Sobriety sweeps online powwow page

Scott Sam, Puyallup, shared his story of sobriety on Social Distance Powwow (Photo: Scott Sam/Facebook)

Aliyah Chavez

In recent days, members of the popular Facebook group Social Distance Powwow have inundated the site with uplifting messages about sober living

Aliyah Chavez
Indian Country Today

A new online trend is uplifting Indian Country by encouraging people to share their photos and stories of sobriety.

Over the weekend and through the week, people in the Social Distance Powwow group on Facebook began posting.

Kel Castel, Mathias Colomb Cree Nation, posted that he is celebrating 12 years of sobriety while living in Los Angeles, California. He is a registered nurse currently working through the pandemic.

Rose Looking, Assinaboine/Sioux, is a domestic violence case manager at a shelter in Seattle, Washington. She is celebrating 41 years of sobriety, she shared in her post.

The Social Distance Powwow is an online powwow with more than 184,000 members. It was created in March after powwows began to announce cancellations due to the coronavirus pandemic.

Since then, the group has “taken on a life of its own,” co-founder Whitney Rencountre, Crow Creek Sioux Tribe, told Indian Country Today.

In this photo taken Saturday, April 4, 2020, moderator Whitney Rencountre, a Crow Creek Dakota tribal member, is seen on a screen from Rapid City, S.D., as he talks with a dancer during a live-streamed powwow. (AP Photo/Elaine Thompson)
In this April 4 photo, moderator Whitney Rencountre, Crow Creek Dakota, is seen on a screen from Rapid City, S.D., as he talks with a dancer during a live-streamed powwow. (AP Photo/Elaine Thompson)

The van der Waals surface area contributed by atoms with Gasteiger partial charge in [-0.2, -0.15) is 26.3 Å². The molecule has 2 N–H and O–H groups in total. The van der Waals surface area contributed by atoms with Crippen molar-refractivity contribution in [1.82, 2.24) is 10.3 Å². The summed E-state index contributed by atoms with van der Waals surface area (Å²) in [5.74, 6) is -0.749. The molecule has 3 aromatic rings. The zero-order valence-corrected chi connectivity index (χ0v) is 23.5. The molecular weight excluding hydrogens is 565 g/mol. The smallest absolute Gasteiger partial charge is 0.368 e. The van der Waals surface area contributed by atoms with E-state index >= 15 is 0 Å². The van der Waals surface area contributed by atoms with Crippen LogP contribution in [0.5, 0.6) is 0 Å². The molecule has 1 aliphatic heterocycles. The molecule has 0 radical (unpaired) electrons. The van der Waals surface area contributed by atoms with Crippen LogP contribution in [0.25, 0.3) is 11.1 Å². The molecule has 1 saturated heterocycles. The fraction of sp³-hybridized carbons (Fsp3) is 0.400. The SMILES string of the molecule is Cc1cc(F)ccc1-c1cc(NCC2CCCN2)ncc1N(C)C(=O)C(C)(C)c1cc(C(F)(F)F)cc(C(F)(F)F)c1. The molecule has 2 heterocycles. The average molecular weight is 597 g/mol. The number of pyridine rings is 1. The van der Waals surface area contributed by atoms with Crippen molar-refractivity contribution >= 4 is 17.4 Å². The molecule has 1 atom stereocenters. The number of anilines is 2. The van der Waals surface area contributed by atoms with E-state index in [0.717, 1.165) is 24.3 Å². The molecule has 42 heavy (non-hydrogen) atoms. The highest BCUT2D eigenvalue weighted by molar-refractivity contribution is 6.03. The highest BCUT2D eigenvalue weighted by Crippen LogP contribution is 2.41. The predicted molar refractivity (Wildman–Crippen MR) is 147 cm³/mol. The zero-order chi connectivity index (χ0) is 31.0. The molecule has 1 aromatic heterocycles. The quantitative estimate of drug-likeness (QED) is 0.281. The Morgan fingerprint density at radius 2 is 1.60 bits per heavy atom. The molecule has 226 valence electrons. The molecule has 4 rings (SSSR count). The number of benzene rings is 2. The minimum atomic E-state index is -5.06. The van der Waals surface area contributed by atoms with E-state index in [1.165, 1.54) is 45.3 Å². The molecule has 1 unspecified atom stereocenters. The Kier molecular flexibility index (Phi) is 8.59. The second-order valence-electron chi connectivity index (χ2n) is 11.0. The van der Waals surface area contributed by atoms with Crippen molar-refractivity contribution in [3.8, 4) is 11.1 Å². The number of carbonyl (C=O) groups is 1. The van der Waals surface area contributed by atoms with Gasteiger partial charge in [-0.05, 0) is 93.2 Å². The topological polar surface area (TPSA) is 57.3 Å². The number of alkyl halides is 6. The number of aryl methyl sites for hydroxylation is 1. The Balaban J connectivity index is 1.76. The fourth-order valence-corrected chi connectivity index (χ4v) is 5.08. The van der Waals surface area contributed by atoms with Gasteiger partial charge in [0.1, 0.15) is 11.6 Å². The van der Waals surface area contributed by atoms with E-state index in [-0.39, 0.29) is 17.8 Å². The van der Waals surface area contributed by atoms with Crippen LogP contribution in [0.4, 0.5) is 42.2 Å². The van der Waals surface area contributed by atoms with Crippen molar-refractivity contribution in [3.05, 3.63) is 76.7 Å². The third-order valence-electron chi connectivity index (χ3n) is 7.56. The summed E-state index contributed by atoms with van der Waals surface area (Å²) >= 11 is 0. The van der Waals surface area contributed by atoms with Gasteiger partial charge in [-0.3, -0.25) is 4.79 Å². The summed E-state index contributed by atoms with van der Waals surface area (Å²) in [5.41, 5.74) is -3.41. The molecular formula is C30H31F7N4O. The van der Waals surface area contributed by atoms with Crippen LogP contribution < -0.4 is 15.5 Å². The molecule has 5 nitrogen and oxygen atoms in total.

The latest trend, Rencountre assumes, came after he hosted a show on May 9 called “song, spirituality and sobriety.”

“We hosted the show because we wanted to share with new graduates and youth to encourage them to start the new chapter in their lives drug- and alcohol-free,” Rencountre said.

Even though the trend hasn’t included too many clips of songs or dance, it has included a lot of culture. Many people have said culture was an important part of their decision to be sober.

One of those people is Scott Sam, Puyallup, who is a traditional salmon smoker. He is celebrating 10 years of sobriety, a feat he attributes to returning to his cultural teachings.

“I changed my life by using my salmon smoking cultures,” Sam said. 

Sam estimates that there are 25 salmon smokers left out of over 400 fishermen in the state of Washington. Four years ago, he says he began learning the craft from an 83-year-old Nisqually elder.

Sam says he was encouraged to post his photo in the group to celebrate the tradition of salmon smoking, and to inspire others who may be struggling.

Within seven hours of sharing his post, it has received more than 4,000 likes and 400 comments. The reaction from others, he says, has been amazing.

The reaction from the co-founders of the group has been positive too.

“There are a huge number of people across Indian Country who are drug- and alcohol-free,” Rencountre said. “This page is letting people know that positivity like this exists. It is creating hope.”

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Aliyah Chavez, Kewa Pueblo, is a reporter-producer at Indian Country Today's Phoenix Bureau. Follow her on Twitter: @aliyahjchavez or email her at achavez@indiancountrytoday.com

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